Athletes return for love of the game



With the passing of yet another NFL season, we once again see multiple teams riddled with injuries. Time and time again rule changes arise that are supposed to fix the game and create a safer environment for the players, yet time and time again we see players carted off the field and missing significant time. Popular players in the NFL, such as Rob Gronkowski of the New England Patriots, have suffered multiple major injuries and yet still return as soon as they can, excited to compete and play.
The question I ask is, “Why do these players continue to return, fully aware of the fact that a major, painful injury is just one snap away?” Is it for the money? Do the multi-million dollar contracts and bonuses push players to return over and over? This is a great possibility. I know if I had millions of dollars at stake I would rehab and return. So I had to look somewhere else, somewhere where money is not a factor and the only thing to play for is the joy of the game. As it turns out, I am a perfect example.

After seven years as a quarterback, my injuries got to a point where I was unable to return to the field as a senior. For instance, in the eighth grade I broke my humerus, which was not a pleasant experience, then returned as a freshman for an injury-free year, but as a sophomore, I suffered a back injury. At the time it did not seem like a big deal, but the injury progressively got worse and I was diagnosed with a fractured vertebrae during my junior year. This cut my season short and did not allow me to come back as a senior. But still, after all that, my desire to return to the field was greater than it had ever been. Watching my friends compete under the lights and have an extremely successful season without me was one of the hardest things I have ever had to do. Looking back, it all seems silly: the jealousy I felt over each touchdown that was scored and the pain I had over each article that was written in the paper. I most likely would have sustained yet another injury had I been able to return, but I would have given anything to do so.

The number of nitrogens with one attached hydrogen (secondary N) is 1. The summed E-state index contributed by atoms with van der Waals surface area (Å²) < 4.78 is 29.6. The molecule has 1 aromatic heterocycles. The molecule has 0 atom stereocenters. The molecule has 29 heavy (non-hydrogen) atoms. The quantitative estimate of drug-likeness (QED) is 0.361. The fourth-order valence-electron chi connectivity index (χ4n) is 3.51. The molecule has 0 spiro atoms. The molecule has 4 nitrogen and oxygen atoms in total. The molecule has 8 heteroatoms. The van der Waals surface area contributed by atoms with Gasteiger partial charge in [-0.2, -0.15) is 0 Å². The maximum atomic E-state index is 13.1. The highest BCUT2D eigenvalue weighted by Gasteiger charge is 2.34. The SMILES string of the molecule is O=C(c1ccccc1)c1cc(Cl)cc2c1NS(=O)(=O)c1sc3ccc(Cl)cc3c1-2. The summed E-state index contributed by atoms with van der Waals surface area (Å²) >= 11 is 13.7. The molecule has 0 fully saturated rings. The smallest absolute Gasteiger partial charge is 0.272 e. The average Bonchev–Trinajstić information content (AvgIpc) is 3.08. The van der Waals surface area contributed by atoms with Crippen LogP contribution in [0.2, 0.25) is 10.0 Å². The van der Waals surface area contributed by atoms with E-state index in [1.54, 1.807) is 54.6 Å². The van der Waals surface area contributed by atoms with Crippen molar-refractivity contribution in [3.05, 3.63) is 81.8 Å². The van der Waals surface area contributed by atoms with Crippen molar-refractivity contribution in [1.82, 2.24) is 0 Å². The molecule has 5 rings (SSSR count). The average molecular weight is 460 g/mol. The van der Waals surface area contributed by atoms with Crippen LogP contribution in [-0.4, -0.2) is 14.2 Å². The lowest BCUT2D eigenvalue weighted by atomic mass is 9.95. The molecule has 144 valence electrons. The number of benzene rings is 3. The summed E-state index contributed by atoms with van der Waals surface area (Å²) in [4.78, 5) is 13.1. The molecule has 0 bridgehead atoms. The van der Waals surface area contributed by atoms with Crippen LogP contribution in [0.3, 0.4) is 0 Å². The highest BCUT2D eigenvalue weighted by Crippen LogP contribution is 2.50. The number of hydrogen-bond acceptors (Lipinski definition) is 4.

This desire is universal in sports and not unique to me. Tom Coughlin recently stepped down from his head coaching job with the New York Giants. In his last press conference at the Giants facility he tried to explain why he was struggling so much with his decision and his love for the game.

“In professional football, the goal is to win. We all know that. It is a bottom line profession. We understand that completely,” Coughlin said. “But my contention is . . .  there is a higher ground. There’s a greater purpose. That purpose is team.”

Sports were created as a fun activity for young people in particular, to invest their energies and remain fit and healthy. However, like Coughlin said, there is a greater power which pushes me and millions of others to return to the field, injury after injury. That is the power of friendship; the bonds created through years of playing sports together with friends and coaches alike is something special, something that is not easily replaced.